According to Dennison, it’s as important now as it was then for students to be involved. The active participation of students in the civil rights movement led to important milestones in history, such as the creation of the Student Non-Violent Coordinating Committee, or SNCC, which served as a platform to provide younger African-Americans with a voice. “The students were a big part of the civil rights movement. The young people really pushed for those changes to happen because they believed that ‘the present is not the future we want to have.’ The reenactment of the Bridge Crossing is in some ways a celebration of how far we’ve come, but it’s also paying attention to issues of the day and not letting the hard-fought successes slip away,” Ms. Dennison stated.

In attending events, like Selma’s Bridge Crossing Jubilee, students obtain an understanding of past efforts and are able to relate to other points of view. “You hear the stories and you’re able to connect. You’re able to put yourself in that place and think through those ideas. It’s a good experience for anyone that goes there, if you’re willing to just open your mind to where society was at that time,” Ms. Marsha concluded.

After walking in the steps of so many before her, Thompson stated, “To say I felt inspired after that Bridge Crossing would be an understatement. That experience was so moving and encouraged me to stay active with social movements and to never be afraid to fight for social justice no matter the cost.”

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Powerful Engines of Change: Celebrating the Lives of Austin and Berman at the Alabama Women’s Hall of Fame

Governor, Kay Ivey and Sara B. Beasley, Chairperson of the Alabama Women’s Hall of Fame, great each other with open arms.
Governor, Kay Ivey and Sara B. Beasley, Chairperson of the Alabama Women’s Hall of Fame, great each other with open arms.

On a bright and chilly day on March 8, 2018, throngs of people flocked to the Alumnae Auditorium on the Judson College campus. Traveling distances both far and near, audience members joined together to celebrate and honor the lives of two special and innovative women and their pivotal roles in Alabama history. Jessie Welch Austin and Jeanne Friegel Berman were inducted into the Alabama Women’s Hall of Fame during its forty-seventh installation ceremony. Enticed inside by the melodic singing of Judson’s choir, attendees heard the heartfelt stories shared by members of the inductees’ families. As the ceremony began, Dr. Scott Bullard, Interim President of Judson College, welcomed attendees stating, “Welcome to a place, every day, that embodies higher education, especially for women. Welcome to a 48-year-old institution that honors some of the finest examples of women leaning into callings all over . . . our state of Alabama.”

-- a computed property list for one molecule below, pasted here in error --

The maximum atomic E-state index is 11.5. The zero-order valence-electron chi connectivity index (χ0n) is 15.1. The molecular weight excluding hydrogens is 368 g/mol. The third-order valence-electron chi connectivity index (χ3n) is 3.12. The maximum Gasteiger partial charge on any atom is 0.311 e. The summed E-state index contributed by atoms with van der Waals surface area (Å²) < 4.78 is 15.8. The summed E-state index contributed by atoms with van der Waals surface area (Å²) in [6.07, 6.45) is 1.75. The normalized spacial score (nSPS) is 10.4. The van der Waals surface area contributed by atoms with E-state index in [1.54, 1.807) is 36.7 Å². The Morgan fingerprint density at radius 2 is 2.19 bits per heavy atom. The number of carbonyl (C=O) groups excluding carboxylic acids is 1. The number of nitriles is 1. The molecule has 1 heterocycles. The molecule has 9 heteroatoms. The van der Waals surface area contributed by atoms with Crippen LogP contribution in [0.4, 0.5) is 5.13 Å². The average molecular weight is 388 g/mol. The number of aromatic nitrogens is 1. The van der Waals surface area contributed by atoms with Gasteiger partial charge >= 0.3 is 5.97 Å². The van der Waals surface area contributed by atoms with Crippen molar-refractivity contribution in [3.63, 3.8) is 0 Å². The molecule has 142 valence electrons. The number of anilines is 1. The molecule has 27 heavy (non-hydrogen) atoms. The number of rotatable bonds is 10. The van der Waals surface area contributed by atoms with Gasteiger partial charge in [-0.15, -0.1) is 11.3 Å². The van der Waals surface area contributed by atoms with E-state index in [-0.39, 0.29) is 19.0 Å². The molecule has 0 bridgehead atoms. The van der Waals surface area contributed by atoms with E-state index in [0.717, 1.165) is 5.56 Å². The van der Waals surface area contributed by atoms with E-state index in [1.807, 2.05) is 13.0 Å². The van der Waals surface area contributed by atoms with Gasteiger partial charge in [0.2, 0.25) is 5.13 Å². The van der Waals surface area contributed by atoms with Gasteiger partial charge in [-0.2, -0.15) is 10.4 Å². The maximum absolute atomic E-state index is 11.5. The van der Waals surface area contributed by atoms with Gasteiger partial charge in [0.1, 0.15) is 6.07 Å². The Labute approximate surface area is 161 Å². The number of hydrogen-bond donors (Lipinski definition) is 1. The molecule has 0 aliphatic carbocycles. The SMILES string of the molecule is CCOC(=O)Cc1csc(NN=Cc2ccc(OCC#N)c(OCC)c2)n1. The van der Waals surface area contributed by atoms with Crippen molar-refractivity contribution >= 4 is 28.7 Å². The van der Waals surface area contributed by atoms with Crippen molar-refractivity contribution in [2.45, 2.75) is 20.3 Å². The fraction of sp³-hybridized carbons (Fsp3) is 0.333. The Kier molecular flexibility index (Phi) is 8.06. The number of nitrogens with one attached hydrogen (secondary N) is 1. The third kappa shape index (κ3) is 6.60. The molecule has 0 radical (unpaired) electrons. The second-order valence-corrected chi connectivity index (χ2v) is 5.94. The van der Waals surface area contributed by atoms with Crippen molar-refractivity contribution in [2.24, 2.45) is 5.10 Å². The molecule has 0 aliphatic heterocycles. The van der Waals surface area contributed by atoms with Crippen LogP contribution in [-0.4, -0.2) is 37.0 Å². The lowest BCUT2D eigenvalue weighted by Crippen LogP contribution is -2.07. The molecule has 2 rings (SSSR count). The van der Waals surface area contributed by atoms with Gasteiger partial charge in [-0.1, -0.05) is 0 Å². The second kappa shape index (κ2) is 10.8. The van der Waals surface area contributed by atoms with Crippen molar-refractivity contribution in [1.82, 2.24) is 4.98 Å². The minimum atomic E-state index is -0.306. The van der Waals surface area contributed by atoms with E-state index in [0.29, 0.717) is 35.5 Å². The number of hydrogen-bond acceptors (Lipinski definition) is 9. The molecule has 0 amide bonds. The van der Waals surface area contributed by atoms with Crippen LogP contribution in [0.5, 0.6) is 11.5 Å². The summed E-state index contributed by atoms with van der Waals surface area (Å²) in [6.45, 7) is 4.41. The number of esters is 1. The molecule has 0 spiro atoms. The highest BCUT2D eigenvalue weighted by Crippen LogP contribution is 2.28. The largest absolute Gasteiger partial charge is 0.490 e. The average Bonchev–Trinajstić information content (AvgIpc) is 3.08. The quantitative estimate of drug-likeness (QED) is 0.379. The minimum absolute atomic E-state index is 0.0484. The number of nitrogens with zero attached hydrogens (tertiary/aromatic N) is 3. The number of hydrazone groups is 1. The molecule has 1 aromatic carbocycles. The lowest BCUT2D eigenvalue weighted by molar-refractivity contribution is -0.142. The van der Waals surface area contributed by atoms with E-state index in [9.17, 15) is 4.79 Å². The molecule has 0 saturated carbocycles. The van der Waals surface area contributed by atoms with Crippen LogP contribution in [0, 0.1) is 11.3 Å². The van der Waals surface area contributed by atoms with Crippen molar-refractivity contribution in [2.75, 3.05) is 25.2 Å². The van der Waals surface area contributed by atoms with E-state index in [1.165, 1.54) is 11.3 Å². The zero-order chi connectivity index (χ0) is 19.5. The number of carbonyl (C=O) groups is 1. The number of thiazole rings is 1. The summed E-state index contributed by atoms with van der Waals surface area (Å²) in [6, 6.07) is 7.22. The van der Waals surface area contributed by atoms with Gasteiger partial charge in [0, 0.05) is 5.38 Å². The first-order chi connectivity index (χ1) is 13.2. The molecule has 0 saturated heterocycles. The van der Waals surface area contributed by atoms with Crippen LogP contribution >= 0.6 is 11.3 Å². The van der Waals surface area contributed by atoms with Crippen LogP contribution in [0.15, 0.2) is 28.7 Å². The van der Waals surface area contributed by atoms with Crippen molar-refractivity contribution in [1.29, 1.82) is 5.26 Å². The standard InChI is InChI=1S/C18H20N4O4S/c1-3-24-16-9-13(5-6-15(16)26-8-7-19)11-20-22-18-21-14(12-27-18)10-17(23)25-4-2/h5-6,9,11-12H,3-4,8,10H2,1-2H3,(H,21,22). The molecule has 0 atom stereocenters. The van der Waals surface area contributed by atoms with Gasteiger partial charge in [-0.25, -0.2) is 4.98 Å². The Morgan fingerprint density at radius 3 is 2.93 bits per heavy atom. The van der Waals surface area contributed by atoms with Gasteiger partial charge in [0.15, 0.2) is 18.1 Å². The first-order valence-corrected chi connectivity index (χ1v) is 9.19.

Described as a “renaissance woman,” Jessie Welch Austin became the first female sheriff of Alabama in 1939 and held the position until 1943. As of 1947, Austin served as warden of the Julia Tutwiler Prison for six years, overseeing the care for female prisoners. Known by many as “Miss Jessie,” Jessie Welch Austin, along with her husband, William A. Austin, ran successful businesses in her home of Dothan, Alabama, including a mercantile business, an automobile dealership, a dry goods store, a grocery store, and eventually, one of the largest farming operations in Elmore County.

Sharing a story about his grandmother, J. Max Austin Jr. told audience members of his times driving his grandmother around in her car through the unfinished, unpaved roads of Alabaster, Ala. Her grandson’s driving speed was never truly fast enough for Mrs. Austin. Always ready to move on to the next point and goal in her life, she would simply say, “I would really like to go faster.” While highlighting her accomplishments, her grandsons also deeply stressed the love and dedication she had for her family. Another of her grandsons, Hugh W. Wheelless Jr. said, “She was a baby. She was a little girl. She was a woman. She was a wife. She was a mother. She was a sheriff. She was a warden. She was our grandmother.”

“Mrs. Berman was an icon,” Walter J. Berman declared. Reading aloud a letter written about his aunt by a close friend, Mr. Berman shared past memories with eager audience members.

A winner of multiple beauty contests, Jeanne Friegel Berman won the hearts of many, including Johnny Weissmuller, Olympic swimmer and actor best known for his leading role as Tarzan in the films of the 1930s and 1940s; she later declined his marriage proposal. During her lifetime, Jeanne Friegel Berman fought at the forefront of change, paving the way towards the promotion of women’s voting rights, disease prevention, educational progress, and mental health access.

“It was her charm, perseverance, and her deep conviction that women in Alabama should be registered voters, be active in national, state, and local government, and knowledgeable of the significant issues that concerned all citizens, not just women,” Walter J. Berman said, lovingly.